Lawrence Berkeley National Laboratory (Berkeley Lab) along with University of Connecticut analyzed more than 122,198 home sales near 26 wind facilities (with over 1,500 within a mile of operating turbines) between 1998 and 2012 in densely populated Massachusetts, yet was unable to uncover any impacts to nearby home property values.
"This is the third of three major studies we have conducted on this topic [the first was published in 2009, and the second last August], and in all studies [using three different datasets] we find no statistical evidence that operating wind turbines have had any measureable impact on home sales prices," says Ben Hoen, a co-author of the new report and a researcher in the Environmental Energy Technologies Division of Berkeley Lab.
One of the unique contributions of this most recent study is that impacts from turbines as well as a suite of other environmental amenities and disamenities were investigated. The study found strong evidence that highways, major roads, electricity transmission lines, open space and beaches impact property values, but no similar evidence was uncovered for turbines.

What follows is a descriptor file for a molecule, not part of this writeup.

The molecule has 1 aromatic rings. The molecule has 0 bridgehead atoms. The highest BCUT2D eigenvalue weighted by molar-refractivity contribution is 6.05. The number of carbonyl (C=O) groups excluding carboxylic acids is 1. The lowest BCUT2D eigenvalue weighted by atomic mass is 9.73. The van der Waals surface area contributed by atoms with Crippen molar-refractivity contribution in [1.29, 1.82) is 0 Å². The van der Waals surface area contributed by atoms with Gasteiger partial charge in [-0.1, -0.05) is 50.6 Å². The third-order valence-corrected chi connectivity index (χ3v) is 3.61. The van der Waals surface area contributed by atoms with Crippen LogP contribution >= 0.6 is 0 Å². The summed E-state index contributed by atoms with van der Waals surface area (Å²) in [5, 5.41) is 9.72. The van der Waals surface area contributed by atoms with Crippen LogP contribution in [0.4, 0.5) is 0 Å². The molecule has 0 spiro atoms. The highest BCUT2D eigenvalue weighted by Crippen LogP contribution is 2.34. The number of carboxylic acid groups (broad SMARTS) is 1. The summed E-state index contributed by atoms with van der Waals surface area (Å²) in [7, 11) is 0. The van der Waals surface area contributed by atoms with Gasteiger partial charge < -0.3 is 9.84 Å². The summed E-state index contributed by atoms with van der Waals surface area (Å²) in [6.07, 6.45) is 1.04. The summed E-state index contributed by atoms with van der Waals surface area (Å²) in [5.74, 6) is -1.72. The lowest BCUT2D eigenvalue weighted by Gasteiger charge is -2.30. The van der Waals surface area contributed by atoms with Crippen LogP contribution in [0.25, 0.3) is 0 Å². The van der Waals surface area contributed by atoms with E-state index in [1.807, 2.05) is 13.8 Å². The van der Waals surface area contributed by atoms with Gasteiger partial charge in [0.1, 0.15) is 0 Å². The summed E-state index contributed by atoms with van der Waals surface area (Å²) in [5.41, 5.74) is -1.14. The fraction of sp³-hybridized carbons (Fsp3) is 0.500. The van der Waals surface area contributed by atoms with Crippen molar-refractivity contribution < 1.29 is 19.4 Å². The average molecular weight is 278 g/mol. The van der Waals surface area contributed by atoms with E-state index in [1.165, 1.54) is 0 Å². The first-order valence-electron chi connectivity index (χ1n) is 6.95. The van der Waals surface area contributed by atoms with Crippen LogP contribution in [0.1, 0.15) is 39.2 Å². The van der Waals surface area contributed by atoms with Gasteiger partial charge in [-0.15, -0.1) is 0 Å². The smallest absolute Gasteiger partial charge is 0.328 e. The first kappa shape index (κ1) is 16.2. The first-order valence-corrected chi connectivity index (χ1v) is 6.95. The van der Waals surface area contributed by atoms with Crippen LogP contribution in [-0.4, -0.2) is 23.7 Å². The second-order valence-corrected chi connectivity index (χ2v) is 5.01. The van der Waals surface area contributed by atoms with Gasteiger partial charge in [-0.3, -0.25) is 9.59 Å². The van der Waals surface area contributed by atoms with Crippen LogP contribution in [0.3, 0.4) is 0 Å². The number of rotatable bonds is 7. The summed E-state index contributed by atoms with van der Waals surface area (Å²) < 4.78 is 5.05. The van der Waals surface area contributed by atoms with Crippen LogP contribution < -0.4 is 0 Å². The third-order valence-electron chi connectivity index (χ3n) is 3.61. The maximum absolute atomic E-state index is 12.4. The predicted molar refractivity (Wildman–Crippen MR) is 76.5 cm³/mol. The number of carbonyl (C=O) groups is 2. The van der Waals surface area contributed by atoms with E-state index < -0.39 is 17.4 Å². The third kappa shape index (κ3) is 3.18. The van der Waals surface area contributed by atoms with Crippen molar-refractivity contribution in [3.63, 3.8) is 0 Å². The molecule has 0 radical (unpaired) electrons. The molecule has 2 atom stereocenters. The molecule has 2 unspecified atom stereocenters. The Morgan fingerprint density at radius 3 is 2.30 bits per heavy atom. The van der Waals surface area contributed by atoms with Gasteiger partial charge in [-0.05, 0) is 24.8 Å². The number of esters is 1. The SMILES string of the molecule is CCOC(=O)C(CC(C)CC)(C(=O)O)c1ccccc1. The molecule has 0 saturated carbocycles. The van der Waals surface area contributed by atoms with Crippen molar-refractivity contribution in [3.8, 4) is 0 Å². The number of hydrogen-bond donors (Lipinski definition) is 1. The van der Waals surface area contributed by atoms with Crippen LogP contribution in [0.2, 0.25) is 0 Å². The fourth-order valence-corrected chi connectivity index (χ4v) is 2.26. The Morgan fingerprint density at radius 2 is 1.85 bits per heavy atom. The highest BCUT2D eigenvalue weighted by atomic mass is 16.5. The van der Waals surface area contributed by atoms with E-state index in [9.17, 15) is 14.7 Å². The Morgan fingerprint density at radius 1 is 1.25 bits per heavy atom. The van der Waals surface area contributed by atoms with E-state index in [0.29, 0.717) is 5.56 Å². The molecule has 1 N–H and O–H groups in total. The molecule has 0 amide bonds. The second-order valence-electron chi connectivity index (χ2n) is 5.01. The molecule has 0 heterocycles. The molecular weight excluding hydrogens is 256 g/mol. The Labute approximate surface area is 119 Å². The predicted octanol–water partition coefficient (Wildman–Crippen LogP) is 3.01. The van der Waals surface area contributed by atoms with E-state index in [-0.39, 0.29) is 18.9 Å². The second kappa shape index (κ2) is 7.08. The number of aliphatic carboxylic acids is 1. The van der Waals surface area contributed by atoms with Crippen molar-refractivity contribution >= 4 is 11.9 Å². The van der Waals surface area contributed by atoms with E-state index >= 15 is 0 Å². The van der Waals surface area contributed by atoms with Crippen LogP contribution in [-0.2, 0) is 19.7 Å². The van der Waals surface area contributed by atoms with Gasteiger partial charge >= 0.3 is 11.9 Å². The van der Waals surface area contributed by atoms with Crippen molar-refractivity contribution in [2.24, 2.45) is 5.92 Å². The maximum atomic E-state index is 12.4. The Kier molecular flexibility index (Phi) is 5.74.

"When we find our model so accurately predicts impacts from other amenities and disamenities, we are considerably more confident of our findings for turbines", says lead author Carol Atkinson-Palombo, Assistant Professor in the Department of Geography of the University of Connecticut.
This study, the most comprehensive to-date, in terms of numbers of transactions, builds on both the previous U.S.-wide Berkeley Lab studies as well as a number of other academic and published U.S. studies, which also generally find no measureable impacts near operating turbines.
Download the new 2014 UConn / LBNL report "Relationship between Wind Turbines and Residential Property Values in Massachusetts"
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Download the 2013 LBNL report "A Spatial Hedonic Analysis of the Effects of Wind Energy Facilities on Surrounding Property Values in the United States"